One of the toughest things that I found about maintaining a blog is the discipline it takes to write. With my new doctoral program and taking on new classes, I haven't been able to really keep up with my blog posting. I contemplated completely getting rid of this section of my website.
Then I remembered what I always tell my students. When my students ask me whether it would be too late for them to turn in their missing assignments, I typically ask them whether they have already completed it or not. I tell them to ask me after they have done the work. I also tell them as long as they are alive, there still is a chance to improve and get better.
So here I go again. I have tried to maintain a blog so many times. I have neither been consistent nor thorough. But I am going to try to write at least once a month. That is my new year’s resolution.
Wish me luck!
My students' introduction videos are now uploaded to Youtube. I am a bit hesitant to share their links for fear of them being on the web. That is one of the reasons why I love working with the Chicago folks. They are buildling a closed website for students to experiment and explore without having to be out on the web exposed and unprotected. I also love that they have built layers for the students.
The project is moving along rather nicely. I wish I had more time to talk about it, but my students began working on their introduction videos today. I've considered having them upload their individual message to my Youtube channel, but I think that I should have a bit more control over the process. I KNOW I am making more work for myself, but I think it will be a bit more streamlined for the teachers in Chicago if they have to watch one video clip rather than 30.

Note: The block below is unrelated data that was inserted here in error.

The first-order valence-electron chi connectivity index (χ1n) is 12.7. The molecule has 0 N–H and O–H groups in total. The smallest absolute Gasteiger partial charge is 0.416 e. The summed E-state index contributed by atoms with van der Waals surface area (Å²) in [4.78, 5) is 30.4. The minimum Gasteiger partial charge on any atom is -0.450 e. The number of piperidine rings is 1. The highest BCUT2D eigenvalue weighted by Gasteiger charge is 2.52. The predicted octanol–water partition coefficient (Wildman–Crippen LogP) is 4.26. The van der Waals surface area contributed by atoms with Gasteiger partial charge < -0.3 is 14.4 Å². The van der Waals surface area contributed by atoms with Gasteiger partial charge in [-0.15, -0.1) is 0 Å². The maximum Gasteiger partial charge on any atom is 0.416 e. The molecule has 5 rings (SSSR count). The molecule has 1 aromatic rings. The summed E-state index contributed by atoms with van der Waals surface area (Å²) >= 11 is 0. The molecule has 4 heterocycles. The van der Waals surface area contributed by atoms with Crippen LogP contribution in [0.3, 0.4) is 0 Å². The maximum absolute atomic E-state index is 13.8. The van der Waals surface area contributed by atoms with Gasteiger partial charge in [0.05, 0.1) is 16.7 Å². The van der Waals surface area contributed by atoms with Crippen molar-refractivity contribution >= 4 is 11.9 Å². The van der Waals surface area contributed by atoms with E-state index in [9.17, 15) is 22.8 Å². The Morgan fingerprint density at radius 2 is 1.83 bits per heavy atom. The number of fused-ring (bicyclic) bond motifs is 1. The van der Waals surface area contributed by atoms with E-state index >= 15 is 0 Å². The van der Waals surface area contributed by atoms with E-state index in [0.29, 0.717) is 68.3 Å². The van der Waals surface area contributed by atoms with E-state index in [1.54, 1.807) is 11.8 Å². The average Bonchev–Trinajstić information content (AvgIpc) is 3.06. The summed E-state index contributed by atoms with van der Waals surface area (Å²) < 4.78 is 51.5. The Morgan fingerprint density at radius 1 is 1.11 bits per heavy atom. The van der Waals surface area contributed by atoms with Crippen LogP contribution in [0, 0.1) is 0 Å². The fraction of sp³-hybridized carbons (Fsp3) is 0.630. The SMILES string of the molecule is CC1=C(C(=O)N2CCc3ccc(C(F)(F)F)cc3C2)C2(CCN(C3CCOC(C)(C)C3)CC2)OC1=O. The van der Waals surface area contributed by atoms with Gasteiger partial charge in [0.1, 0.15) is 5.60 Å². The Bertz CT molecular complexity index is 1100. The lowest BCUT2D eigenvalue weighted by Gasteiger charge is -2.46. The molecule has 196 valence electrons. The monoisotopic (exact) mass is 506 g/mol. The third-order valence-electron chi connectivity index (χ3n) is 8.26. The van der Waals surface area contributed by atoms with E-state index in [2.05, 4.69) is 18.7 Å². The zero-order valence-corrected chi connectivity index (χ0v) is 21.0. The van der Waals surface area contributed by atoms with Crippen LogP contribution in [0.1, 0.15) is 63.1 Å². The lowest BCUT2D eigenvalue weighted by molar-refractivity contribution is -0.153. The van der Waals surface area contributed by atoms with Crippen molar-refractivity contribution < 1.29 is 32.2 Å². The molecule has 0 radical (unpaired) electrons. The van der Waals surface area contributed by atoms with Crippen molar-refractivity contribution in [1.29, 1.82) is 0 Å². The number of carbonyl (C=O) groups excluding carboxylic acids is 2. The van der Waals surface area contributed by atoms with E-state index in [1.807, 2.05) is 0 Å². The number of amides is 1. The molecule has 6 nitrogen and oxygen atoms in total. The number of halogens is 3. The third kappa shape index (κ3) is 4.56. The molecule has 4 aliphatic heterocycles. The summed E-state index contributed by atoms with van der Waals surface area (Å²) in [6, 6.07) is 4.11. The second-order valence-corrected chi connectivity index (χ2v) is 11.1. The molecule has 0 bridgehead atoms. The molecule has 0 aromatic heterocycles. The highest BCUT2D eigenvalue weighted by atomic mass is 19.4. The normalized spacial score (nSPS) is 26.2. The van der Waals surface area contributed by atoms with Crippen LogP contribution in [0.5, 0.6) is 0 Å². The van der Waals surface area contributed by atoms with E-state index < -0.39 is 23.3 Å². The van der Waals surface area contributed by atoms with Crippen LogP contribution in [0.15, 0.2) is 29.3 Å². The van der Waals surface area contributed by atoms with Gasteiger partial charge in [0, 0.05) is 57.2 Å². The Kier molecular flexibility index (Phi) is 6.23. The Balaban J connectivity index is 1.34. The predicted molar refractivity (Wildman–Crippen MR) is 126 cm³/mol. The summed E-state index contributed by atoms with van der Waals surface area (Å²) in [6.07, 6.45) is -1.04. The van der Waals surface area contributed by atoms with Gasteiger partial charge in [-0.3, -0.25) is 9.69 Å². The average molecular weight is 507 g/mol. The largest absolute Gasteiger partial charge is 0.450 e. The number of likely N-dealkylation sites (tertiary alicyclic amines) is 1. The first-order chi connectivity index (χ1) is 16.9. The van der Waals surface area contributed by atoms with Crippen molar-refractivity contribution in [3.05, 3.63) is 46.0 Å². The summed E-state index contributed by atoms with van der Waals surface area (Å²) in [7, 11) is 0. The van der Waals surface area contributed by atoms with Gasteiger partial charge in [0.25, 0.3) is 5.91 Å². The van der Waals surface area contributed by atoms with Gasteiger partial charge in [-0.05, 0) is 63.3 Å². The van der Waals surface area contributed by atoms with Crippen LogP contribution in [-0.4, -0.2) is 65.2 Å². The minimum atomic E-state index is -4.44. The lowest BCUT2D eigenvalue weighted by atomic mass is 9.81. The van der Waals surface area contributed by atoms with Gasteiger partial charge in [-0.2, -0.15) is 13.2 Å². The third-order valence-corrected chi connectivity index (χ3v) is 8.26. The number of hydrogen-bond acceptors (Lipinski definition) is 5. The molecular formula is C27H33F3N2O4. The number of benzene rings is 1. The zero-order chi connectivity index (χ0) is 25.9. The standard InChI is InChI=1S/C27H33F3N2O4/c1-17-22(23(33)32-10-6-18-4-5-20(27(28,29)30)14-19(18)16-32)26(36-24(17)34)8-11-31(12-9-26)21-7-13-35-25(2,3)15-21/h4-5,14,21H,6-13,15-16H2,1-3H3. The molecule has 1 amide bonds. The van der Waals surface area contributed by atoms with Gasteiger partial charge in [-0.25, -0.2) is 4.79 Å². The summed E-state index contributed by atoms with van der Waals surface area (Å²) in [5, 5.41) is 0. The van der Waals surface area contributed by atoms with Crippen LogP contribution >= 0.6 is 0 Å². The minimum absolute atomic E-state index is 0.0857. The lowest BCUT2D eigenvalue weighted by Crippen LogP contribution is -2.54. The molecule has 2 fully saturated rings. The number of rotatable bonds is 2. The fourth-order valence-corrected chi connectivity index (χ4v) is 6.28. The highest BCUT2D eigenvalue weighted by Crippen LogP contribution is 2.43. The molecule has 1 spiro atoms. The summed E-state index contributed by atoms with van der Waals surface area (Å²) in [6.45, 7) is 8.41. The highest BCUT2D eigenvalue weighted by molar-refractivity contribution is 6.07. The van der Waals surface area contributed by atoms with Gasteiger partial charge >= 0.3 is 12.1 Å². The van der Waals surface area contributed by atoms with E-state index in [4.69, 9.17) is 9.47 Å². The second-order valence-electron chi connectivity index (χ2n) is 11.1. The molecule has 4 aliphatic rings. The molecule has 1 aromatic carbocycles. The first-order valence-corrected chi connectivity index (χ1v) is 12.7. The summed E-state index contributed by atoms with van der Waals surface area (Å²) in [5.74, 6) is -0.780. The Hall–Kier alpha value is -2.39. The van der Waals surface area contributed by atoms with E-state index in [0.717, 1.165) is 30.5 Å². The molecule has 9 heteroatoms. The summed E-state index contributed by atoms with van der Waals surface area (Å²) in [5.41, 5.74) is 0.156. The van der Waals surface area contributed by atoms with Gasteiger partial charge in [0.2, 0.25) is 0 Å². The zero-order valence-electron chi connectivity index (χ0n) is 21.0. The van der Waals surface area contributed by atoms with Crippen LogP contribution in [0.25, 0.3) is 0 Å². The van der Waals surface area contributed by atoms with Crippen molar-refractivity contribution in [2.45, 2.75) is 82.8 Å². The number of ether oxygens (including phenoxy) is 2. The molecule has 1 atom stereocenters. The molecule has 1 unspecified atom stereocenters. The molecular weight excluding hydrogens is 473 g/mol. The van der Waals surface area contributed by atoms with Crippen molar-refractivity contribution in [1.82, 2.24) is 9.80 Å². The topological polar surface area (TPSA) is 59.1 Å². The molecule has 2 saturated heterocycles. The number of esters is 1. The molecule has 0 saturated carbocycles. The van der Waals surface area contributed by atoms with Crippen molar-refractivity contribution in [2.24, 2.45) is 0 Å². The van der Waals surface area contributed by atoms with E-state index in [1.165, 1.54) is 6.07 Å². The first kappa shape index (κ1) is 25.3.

My students began working on their resume and cover letter to be connected to the Digital Youth Network. They are reather excitied about the prospect of becoming interns and helping Chicago 6th graders.
In order to help them take things seriously, I asked them to create a resume and a cover letter. It turned out to be a great lesson for them because everyone could use a resume and a cover letter.
I wish I could get more adult mentors to review their product, but without that piece, my students are showing a lot of enthusiasm. I can tell this is going to be a great project.
It is incredible, but Tracy Edwards from Pepperdine EDLT Cadre 15 and I have decided to work on a project to connect my students with her students. I am so thankful that her team has build this incredible website to be used (http://c21.iremix.me/users/sign_in). And it was so nice to talk to her about why connecting youths across the United States is such a great solution to the writing instruction. I can't wait to tell my students that they will become writing mentors to many 6th graders in Chicago. I know they will absolutely love it!
I am a mother, wife, and English teacher. I moved from Korean when I was 23 without speaking English. Now I teach English. I want to be an Educational-Neuroscientist when I grow up!